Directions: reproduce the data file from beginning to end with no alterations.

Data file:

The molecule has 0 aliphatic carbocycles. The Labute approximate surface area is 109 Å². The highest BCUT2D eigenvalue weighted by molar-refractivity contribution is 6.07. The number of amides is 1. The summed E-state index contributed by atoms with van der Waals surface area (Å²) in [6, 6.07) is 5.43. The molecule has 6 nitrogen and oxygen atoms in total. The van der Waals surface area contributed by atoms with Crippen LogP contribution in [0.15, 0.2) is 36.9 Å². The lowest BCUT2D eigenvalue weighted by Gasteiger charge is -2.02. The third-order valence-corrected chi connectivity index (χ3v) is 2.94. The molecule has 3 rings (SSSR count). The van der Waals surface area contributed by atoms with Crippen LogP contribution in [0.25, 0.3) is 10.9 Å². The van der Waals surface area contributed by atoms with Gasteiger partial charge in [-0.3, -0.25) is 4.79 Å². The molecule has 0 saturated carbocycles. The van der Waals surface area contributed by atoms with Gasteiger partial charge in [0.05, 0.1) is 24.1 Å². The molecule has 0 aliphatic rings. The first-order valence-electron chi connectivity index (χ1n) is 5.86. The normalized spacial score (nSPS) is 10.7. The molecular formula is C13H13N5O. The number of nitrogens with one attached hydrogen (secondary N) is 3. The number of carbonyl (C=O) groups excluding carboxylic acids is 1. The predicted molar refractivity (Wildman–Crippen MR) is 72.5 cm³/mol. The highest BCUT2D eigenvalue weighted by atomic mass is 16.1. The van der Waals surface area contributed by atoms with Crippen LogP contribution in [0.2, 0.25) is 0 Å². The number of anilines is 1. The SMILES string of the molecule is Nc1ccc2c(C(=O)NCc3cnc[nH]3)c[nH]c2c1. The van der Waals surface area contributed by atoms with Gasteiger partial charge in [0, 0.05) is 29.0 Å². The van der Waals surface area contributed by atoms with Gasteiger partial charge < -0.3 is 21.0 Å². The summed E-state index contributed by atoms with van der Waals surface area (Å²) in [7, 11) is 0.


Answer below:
The molecule has 0 aliphatic carbocycles. The Labute approximate surface area is 109 Å². The highest BCUT2D eigenvalue weighted by molar-refractivity contribution is 6.07. The number of amides is 1. The summed E-state index contributed by atoms with van der Waals surface area (Å²) in [6, 6.07) is 5.43. The molecule has 6 nitrogen and oxygen atoms in total. The van der Waals surface area contributed by atoms with Crippen LogP contribution in [0.15, 0.2) is 36.9 Å². The lowest BCUT2D eigenvalue weighted by Gasteiger charge is -2.02. The third-order valence-corrected chi connectivity index (χ3v) is 2.94. The molecule has 3 rings (SSSR count). The van der Waals surface area contributed by atoms with Crippen LogP contribution in [0.25, 0.3) is 10.9 Å². The van der Waals surface area contributed by atoms with Gasteiger partial charge in [-0.3, -0.25) is 4.79 Å². The molecule has 0 saturated carbocycles. The van der Waals surface area contributed by atoms with Gasteiger partial charge in [0.05, 0.1) is 24.1 Å². The molecule has 0 aliphatic rings. The first-order valence-electron chi connectivity index (χ1n) is 5.86. The normalized spacial score (nSPS) is 10.7. The molecular formula is C13H13N5O. The number of nitrogens with one attached hydrogen (secondary N) is 3. The number of carbonyl (C=O) groups excluding carboxylic acids is 1. The predicted molar refractivity (Wildman–Crippen MR) is 72.5 cm³/mol. The highest BCUT2D eigenvalue weighted by atomic mass is 16.1. The van der Waals surface area contributed by atoms with Crippen LogP contribution in [0.2, 0.25) is 0 Å². The number of anilines is 1. The SMILES string of the molecule is Nc1ccc2c(C(=O)NCc3cnc[nH]3)c[nH]c2c1. The van der Waals surface area contributed by atoms with Gasteiger partial charge in [0, 0.05) is 29.0 Å². The van der Waals surface area contributed by atoms with Gasteiger partial charge < -0.3 is 21.0 Å². The summed E-state index contributed by atoms with van der Waals surface area (Å²) in [7, 11) is 0.